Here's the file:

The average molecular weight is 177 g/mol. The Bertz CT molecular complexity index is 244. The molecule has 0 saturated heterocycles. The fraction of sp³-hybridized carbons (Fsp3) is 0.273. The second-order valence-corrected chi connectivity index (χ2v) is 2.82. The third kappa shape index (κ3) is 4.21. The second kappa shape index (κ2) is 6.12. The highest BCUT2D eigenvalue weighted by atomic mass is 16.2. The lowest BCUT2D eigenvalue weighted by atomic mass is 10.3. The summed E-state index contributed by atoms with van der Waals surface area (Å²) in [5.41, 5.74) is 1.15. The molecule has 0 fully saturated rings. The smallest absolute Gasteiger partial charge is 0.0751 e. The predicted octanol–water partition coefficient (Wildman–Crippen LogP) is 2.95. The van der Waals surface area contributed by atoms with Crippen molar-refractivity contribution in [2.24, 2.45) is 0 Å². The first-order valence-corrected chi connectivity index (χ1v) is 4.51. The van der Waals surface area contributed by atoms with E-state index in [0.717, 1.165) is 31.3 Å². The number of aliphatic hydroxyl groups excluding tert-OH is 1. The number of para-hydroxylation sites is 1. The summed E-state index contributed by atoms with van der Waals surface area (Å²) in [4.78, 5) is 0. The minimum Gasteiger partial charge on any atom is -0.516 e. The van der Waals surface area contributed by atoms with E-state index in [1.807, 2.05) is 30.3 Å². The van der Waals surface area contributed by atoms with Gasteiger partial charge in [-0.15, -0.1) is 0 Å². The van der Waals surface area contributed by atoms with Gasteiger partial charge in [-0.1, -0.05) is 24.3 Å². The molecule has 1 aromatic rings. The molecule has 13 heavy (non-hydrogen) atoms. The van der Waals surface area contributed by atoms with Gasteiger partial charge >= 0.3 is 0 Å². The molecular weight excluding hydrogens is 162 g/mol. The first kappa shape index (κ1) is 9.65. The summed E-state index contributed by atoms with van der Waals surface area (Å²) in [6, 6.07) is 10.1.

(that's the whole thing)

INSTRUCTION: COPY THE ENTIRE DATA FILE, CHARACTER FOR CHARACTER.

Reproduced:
The average molecular weight is 177 g/mol. The Bertz CT molecular complexity index is 244. The molecule has 0 saturated heterocycles. The fraction of sp³-hybridized carbons (Fsp3) is 0.273. The second-order valence-corrected chi connectivity index (χ2v) is 2.82. The third kappa shape index (κ3) is 4.21. The second kappa shape index (κ2) is 6.12. The highest BCUT2D eigenvalue weighted by atomic mass is 16.2. The lowest BCUT2D eigenvalue weighted by atomic mass is 10.3. The summed E-state index contributed by atoms with van der Waals surface area (Å²) in [5.41, 5.74) is 1.15. The molecule has 0 fully saturated rings. The smallest absolute Gasteiger partial charge is 0.0751 e. The predicted octanol–water partition coefficient (Wildman–Crippen LogP) is 2.95. The van der Waals surface area contributed by atoms with Crippen molar-refractivity contribution in [2.24, 2.45) is 0 Å². The first-order valence-corrected chi connectivity index (χ1v) is 4.51. The van der Waals surface area contributed by atoms with E-state index in [0.717, 1.165) is 31.3 Å². The number of aliphatic hydroxyl groups excluding tert-OH is 1. The number of para-hydroxylation sites is 1. The summed E-state index contributed by atoms with van der Waals surface area (Å²) in [4.78, 5) is 0. The minimum Gasteiger partial charge on any atom is -0.516 e. The van der Waals surface area contributed by atoms with E-state index in [1.807, 2.05) is 30.3 Å². The van der Waals surface area contributed by atoms with Gasteiger partial charge in [-0.15, -0.1) is 0 Å². The van der Waals surface area contributed by atoms with Gasteiger partial charge in [-0.1, -0.05) is 24.3 Å². The molecule has 1 aromatic rings. The molecule has 13 heavy (non-hydrogen) atoms. The van der Waals surface area contributed by atoms with Gasteiger partial charge >= 0.3 is 0 Å². The molecular weight excluding hydrogens is 162 g/mol. The first kappa shape index (κ1) is 9.65. The summed E-state index contributed by atoms with van der Waals surface area (Å²) in [6, 6.07) is 10.1.